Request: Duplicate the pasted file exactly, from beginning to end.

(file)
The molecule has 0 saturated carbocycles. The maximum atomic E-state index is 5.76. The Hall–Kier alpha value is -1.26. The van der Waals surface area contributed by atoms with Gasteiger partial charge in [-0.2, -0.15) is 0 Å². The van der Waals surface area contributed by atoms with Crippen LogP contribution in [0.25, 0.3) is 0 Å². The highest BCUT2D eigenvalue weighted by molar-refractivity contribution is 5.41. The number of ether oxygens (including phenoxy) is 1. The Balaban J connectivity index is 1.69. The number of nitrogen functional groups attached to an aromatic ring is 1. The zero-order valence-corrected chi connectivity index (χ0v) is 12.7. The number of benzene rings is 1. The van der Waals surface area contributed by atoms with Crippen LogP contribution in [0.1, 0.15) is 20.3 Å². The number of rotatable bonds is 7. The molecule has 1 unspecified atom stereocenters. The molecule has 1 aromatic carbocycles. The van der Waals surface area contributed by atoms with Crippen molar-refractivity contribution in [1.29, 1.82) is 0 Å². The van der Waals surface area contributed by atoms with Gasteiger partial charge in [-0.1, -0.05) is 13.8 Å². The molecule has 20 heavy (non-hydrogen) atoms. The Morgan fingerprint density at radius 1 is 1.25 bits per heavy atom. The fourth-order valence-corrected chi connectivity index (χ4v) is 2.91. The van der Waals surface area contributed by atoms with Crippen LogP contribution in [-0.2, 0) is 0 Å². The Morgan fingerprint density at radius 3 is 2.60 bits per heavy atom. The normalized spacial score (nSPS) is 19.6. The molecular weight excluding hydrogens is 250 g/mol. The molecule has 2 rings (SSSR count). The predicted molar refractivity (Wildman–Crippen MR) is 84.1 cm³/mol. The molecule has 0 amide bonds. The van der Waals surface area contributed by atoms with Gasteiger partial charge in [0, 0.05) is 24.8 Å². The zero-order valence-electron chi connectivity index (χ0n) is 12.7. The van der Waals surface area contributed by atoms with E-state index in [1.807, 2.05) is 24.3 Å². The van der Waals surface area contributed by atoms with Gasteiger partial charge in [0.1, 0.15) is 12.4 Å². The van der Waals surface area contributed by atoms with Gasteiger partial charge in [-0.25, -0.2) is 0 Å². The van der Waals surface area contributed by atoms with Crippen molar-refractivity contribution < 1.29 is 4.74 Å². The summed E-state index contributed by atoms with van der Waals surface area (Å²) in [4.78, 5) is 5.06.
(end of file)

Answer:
The molecule has 0 saturated carbocycles. The maximum atomic E-state index is 5.76. The Hall–Kier alpha value is -1.26. The van der Waals surface area contributed by atoms with Gasteiger partial charge in [-0.2, -0.15) is 0 Å². The van der Waals surface area contributed by atoms with Crippen LogP contribution in [0.25, 0.3) is 0 Å². The highest BCUT2D eigenvalue weighted by molar-refractivity contribution is 5.41. The number of ether oxygens (including phenoxy) is 1. The Balaban J connectivity index is 1.69. The number of nitrogen functional groups attached to an aromatic ring is 1. The zero-order valence-corrected chi connectivity index (χ0v) is 12.7. The number of benzene rings is 1. The van der Waals surface area contributed by atoms with Crippen LogP contribution in [0.1, 0.15) is 20.3 Å². The number of rotatable bonds is 7. The molecule has 1 unspecified atom stereocenters. The molecule has 1 aromatic carbocycles. The van der Waals surface area contributed by atoms with Crippen molar-refractivity contribution in [1.29, 1.82) is 0 Å². The van der Waals surface area contributed by atoms with Gasteiger partial charge in [-0.1, -0.05) is 13.8 Å². The molecule has 20 heavy (non-hydrogen) atoms. The Morgan fingerprint density at radius 1 is 1.25 bits per heavy atom. The fourth-order valence-corrected chi connectivity index (χ4v) is 2.91. The van der Waals surface area contributed by atoms with Crippen LogP contribution in [-0.2, 0) is 0 Å². The Morgan fingerprint density at radius 3 is 2.60 bits per heavy atom. The normalized spacial score (nSPS) is 19.6. The molecular weight excluding hydrogens is 250 g/mol. The molecule has 2 rings (SSSR count). The predicted molar refractivity (Wildman–Crippen MR) is 84.1 cm³/mol. The molecule has 0 amide bonds. The van der Waals surface area contributed by atoms with Gasteiger partial charge in [0, 0.05) is 24.8 Å². The zero-order valence-electron chi connectivity index (χ0n) is 12.7. The van der Waals surface area contributed by atoms with E-state index in [1.807, 2.05) is 24.3 Å². The van der Waals surface area contributed by atoms with Gasteiger partial charge in [0.1, 0.15) is 12.4 Å². The van der Waals surface area contributed by atoms with Gasteiger partial charge in [-0.25, -0.2) is 0 Å². The van der Waals surface area contributed by atoms with Crippen molar-refractivity contribution < 1.29 is 4.74 Å². The summed E-state index contributed by atoms with van der Waals surface area (Å²) in [4.78, 5) is 5.06.